SAVE THE DATE: Sleep Summit Oct 8-11, 2024

Climate Change May Steal 50+ Hours Of Our Sleep Per Year

Scientists have discovered climate change may also affect sleep, and new temperatures may erode 50 to 58 hours of sleep per person per year.

Swelteringly hot temperatures. Hastily rising sea levels. Excessive droughts in the western U.S.

Scientists agree climate change is affecting our world’s environment, but now they’ve discovered it may also affect our sleep.

In a study published May 20 in the journal One Earth, findings suggest that by the year 2099, altered temperatures may erode 50 to 58 hours of sleep per person per year. 

It says increasing temperatures negatively impact human sleep around the globe, and found that the temperature effect on sleep loss is much larger for people with lower income as well as older adults and females.

To conduct the research, investigators used sleep data collected from accelerometer-based sleep-tracking wristbands. The data included seven million nightly sleep records from more than 47,000 adults across 68 countries spanning all continents except for Antarctica. Measures from the type of wristbands used in this study had previously been shown to align with independent measures of wakefulness and sleep.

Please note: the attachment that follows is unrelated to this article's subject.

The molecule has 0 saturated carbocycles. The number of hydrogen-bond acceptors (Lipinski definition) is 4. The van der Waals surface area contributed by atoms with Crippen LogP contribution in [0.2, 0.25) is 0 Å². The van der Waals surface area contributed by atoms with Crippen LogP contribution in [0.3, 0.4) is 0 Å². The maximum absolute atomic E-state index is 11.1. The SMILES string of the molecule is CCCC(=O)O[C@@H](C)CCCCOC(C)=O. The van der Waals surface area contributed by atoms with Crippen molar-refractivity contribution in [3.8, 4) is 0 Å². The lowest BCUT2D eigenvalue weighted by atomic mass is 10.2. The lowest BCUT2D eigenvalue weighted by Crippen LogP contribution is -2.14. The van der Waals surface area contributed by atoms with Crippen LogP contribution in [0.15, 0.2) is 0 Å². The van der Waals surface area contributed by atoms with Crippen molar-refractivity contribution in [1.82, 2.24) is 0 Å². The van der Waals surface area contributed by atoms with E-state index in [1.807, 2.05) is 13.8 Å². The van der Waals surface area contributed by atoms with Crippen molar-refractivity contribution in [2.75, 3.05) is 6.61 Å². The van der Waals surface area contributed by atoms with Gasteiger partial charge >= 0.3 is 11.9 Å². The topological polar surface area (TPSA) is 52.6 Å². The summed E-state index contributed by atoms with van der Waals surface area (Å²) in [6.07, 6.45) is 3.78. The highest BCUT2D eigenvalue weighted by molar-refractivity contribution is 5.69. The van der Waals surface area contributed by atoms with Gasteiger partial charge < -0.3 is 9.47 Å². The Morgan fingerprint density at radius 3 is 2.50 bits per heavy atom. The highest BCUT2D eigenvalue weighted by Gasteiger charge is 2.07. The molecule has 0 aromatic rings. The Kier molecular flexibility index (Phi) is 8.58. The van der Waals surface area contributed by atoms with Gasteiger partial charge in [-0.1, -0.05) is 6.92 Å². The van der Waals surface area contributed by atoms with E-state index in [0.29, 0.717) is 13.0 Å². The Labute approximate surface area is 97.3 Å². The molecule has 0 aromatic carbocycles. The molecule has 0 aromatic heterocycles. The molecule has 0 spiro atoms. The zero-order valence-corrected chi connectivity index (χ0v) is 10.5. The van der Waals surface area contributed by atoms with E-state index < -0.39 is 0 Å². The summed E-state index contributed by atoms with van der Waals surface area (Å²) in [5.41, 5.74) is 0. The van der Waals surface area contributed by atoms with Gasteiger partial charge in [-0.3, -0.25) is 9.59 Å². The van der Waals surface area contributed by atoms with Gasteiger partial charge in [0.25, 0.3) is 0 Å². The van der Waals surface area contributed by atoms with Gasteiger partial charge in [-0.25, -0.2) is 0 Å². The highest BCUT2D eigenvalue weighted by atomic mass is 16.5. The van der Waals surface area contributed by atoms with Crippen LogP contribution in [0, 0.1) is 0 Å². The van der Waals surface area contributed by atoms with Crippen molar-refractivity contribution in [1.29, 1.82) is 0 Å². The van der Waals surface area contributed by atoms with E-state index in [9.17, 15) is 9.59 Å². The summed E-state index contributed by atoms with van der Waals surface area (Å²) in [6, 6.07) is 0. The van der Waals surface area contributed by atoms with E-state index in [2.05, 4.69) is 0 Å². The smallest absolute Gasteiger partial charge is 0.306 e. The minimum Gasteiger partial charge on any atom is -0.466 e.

The study found that on very warm nights (higher than 86 degrees Fahrenheit), sleep declines an average of just over 14 minutes. The likelihood of getting less than seven hours of sleep also increases as temperatures rise.

Access to air conditioning is one obvious factor that’s going to challenge this research and call for further studies, however, mattress retailers can use this information now to bring up the all-important topic of sleep.

It would take a colossal coordinated effort to halt climate change, but you can do your part by helping educate consumers on the effects of climate change, explain how this study connects sleep and climate change, and then go into why sleep is so critical.

This also gives you something to talk about with a consumer when trying to build a relationship during the sale. 

The more you know and can share with a customer, the more likely they are going to be to trust you and eventually buy a mattress from you. 

Even further, think of the global population of the future. How are they going to sleep? How are they going to be able to be their best when they are  

Those are questions you can ask older customers to get them thinking about the next generation and what their lives might be like if climate change continues.

Everything a mattress retailer does should be focused on sleep and why we need it. And since they can’t stop climate change or its potential effects, they can instill the importance of sleep in this generation so that this knowledge will live on.

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